TECHNO-LOGICAL LEAKAGE

Entry Point: Trustee Savings Bank’s homepage TSB.co.uk,

IP address: 185.189.250.13, Stroud, GL5, UK

Accident: IT Meltdown, 22 April 2018 

Techno-logical leakage is a rift that exposes the motives embedded in a machine. Technology functions to fulfil desired outcomes yet the seamlessness of the interface conceals these exteriorised intentions, as described by Bernard Stiegler.[1] For instance, a mobile banking application only makes visible an abstracted and partial view of the untold automation of debt creation. The app’s interface becomes (mis)taken for reality and conceals the logics of the underlying processes that only reach the surface during an accident. The accident, as conceptualised by Paul Virilio, manifests itself as a material malfunction, while at a deeper level is driven by a failure of reason: the unrealistic reliance on technology to function flawlessly in accordance with our desired ends.[2] When the bank’s exploitative machinery malfunctions and its back-end circuitry breaks through the veil of user-friendly interfaces, the public runs into a conceptual contradiction. Error messages and glitches divulge clues of their underpinning algorithms, such as a misconfigured load balancer, which was meant to optimise the acceleration of mobile payments. The interruption of the machine discloses how the predatory speed of banking algorithms far outpace human comprehension. Interrogating the underlying processes of technical malfunctions thus becomes a way to disclose their mechanised desires and social repercussions.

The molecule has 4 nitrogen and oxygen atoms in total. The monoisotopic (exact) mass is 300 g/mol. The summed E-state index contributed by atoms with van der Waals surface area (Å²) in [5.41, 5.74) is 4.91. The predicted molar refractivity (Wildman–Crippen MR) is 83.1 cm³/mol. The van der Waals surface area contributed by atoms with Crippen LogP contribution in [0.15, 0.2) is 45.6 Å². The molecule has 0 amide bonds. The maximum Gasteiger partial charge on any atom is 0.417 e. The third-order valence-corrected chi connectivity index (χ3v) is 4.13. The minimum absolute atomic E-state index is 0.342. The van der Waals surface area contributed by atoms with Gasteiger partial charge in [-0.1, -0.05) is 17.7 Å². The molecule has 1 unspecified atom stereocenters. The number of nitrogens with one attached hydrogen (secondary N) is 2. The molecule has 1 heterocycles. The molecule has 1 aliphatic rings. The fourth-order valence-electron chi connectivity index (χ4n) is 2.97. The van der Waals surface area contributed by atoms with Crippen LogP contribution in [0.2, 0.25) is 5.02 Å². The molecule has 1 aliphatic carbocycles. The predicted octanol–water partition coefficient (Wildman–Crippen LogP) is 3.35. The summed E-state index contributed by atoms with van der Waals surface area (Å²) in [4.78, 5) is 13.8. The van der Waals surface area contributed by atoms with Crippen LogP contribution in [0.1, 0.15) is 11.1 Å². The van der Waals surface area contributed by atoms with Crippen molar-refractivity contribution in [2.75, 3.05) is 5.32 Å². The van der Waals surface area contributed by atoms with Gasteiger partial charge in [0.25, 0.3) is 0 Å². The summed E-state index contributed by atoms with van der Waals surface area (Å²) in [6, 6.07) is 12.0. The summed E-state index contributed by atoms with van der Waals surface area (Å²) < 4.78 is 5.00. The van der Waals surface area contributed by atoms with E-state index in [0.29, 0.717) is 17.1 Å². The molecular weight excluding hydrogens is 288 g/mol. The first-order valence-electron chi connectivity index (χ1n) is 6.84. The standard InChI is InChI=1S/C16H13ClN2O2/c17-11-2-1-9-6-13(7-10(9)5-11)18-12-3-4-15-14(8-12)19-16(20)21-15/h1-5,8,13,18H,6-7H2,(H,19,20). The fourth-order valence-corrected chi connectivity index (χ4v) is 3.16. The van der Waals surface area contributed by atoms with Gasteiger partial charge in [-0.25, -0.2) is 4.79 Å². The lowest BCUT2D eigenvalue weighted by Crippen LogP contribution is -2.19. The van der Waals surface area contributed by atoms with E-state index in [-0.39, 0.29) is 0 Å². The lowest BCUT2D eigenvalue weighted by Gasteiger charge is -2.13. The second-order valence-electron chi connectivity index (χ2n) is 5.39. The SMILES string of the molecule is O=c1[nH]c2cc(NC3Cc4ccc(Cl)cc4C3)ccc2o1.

2019, a visual essay

[1] Stiegler, Bernard. Technics and Time, 1: The Fault of Epimetheus. tr. Richard Beardsworth and George Collins. Stanford: Stanford University Press, 1998.

[2] Virilio, Paul. The Original Accident. tr. Julie Rose. Cambridge: Polity, 2007.